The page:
We aim to understand how genetic differences between people impact on our ability to mount an appropriate immune response and so may contribute to susceptibility to infectious, inflammatory and autoimmune diseases. We study both rare highly penetrant mutations which may cause Mendelian disease, for example primary immunodeficiency disorders, together with more common genetic variants that have been found to be associated with multifactorial traits involving inflammation and immunity. The latter typically involve noncoding regulatory variants that alter gene expression. We are seeking to take forward the results of genetic association studies to translate into potential clinical benefit by defining causal variants, resolving their mode of action and identifying the specific modulated genes and pathways which may be therapeutic targets.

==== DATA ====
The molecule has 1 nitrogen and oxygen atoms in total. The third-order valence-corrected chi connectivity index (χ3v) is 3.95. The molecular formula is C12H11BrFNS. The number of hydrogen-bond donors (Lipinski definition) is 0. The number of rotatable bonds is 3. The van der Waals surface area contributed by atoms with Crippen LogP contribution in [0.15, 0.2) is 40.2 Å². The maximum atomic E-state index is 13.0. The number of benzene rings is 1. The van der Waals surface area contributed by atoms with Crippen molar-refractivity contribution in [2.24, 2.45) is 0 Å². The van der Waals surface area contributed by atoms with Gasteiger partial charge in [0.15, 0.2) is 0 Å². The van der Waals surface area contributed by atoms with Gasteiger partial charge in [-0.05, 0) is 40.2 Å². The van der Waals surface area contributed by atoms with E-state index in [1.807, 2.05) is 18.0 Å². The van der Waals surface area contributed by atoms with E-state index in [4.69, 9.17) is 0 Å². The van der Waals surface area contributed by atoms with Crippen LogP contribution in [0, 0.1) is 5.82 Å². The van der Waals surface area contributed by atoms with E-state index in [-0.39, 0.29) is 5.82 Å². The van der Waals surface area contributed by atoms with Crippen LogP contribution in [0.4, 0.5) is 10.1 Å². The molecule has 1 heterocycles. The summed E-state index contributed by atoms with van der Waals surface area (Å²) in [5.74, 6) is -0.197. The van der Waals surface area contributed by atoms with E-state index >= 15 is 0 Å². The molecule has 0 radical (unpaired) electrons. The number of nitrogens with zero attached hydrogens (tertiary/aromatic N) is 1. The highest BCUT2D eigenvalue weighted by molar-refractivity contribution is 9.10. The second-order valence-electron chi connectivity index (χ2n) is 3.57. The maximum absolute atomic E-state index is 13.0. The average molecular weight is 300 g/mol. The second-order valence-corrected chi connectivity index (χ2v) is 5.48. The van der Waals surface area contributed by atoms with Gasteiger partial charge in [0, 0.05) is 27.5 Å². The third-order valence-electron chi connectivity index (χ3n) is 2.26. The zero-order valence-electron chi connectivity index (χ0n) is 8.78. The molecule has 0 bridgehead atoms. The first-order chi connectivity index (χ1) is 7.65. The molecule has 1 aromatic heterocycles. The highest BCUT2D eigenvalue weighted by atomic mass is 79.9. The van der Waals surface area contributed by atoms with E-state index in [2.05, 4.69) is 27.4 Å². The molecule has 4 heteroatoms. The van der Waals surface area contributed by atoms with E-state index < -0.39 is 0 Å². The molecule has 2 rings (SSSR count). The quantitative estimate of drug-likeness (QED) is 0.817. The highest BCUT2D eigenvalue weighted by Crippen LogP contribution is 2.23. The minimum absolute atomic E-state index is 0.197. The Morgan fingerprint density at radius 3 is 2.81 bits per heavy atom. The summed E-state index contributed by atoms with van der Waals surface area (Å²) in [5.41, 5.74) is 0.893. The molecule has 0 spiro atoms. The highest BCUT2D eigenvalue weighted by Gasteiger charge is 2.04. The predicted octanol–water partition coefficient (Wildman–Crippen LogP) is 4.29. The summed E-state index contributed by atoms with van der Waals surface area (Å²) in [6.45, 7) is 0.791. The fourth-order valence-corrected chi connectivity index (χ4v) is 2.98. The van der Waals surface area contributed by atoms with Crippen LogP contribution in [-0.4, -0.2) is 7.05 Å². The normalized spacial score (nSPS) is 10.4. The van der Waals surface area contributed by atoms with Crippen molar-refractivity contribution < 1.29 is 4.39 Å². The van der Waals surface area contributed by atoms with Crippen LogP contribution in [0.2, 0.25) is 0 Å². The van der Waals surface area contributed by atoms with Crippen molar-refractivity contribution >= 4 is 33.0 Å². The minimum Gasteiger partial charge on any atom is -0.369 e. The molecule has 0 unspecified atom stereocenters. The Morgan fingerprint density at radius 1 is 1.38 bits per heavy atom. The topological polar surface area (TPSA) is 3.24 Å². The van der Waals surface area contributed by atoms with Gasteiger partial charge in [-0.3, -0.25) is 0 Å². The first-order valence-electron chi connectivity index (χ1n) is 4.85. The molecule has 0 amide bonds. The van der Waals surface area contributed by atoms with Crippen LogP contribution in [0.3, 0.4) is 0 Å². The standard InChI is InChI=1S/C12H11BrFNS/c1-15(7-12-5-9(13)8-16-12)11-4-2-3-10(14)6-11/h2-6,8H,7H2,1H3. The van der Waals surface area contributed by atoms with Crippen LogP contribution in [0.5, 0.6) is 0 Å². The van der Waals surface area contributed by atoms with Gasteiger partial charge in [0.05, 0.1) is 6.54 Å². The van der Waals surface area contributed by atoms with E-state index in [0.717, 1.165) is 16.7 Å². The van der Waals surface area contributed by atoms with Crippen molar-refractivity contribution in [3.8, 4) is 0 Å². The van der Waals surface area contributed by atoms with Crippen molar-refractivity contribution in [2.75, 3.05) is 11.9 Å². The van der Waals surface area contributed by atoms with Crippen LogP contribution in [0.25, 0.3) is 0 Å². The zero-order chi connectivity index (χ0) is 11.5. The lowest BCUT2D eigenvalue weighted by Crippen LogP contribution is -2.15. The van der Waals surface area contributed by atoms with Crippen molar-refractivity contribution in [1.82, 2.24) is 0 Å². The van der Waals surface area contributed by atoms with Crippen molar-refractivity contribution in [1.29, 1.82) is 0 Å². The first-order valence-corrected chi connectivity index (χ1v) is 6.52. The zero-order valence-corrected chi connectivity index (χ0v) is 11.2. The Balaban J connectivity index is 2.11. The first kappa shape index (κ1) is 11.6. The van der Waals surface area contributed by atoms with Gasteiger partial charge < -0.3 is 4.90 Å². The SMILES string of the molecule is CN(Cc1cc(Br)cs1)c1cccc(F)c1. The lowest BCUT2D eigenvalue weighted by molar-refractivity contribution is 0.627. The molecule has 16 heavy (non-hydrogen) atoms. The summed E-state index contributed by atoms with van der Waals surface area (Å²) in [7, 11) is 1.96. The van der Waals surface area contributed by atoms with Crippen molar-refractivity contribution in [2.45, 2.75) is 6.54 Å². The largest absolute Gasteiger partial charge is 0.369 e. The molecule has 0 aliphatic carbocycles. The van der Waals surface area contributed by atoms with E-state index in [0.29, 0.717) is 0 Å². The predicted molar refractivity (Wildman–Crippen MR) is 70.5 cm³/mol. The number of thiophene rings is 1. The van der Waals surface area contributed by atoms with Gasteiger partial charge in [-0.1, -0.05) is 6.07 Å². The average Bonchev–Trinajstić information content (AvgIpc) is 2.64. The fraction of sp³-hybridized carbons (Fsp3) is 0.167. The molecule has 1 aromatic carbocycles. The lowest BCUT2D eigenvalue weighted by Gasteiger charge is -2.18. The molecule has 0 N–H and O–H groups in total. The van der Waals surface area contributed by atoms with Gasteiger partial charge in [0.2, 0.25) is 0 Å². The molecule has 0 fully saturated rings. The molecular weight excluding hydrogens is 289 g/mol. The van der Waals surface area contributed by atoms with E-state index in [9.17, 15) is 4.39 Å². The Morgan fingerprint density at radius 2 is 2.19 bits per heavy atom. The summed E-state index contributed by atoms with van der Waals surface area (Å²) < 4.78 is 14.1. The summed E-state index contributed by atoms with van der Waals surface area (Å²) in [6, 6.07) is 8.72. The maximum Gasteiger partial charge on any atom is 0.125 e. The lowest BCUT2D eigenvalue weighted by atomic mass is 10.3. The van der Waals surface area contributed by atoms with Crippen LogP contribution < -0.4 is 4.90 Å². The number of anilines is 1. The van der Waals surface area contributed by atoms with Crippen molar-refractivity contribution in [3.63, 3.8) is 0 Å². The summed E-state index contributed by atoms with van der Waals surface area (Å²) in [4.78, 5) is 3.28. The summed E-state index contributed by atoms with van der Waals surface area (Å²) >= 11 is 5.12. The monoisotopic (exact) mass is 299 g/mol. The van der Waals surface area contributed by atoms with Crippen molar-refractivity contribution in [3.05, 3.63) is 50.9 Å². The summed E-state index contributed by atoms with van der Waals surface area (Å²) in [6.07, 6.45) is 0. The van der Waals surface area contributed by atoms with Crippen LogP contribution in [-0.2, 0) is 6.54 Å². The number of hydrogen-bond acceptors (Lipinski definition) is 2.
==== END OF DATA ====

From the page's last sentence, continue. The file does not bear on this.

Our work combines bioinformatics with functional genomic approaches studying genetic variants in primary cells in disease relevant contexts and establishing mechanism. This includes analysis of allele-specific gene expression, expression quantitative trait mapping and detailed characterisation of how sequence diversity modulates the epigenetic and genetic control of gene expression. We have established translational programmes in the genomics of sepsis and ankylosing spondylitis together with use of genomics for drug target identification and validation.
We actively seek to promote public engagement with genomics and implementation of genomic medicine in the clinic through education, training and a multidisciplinary approach.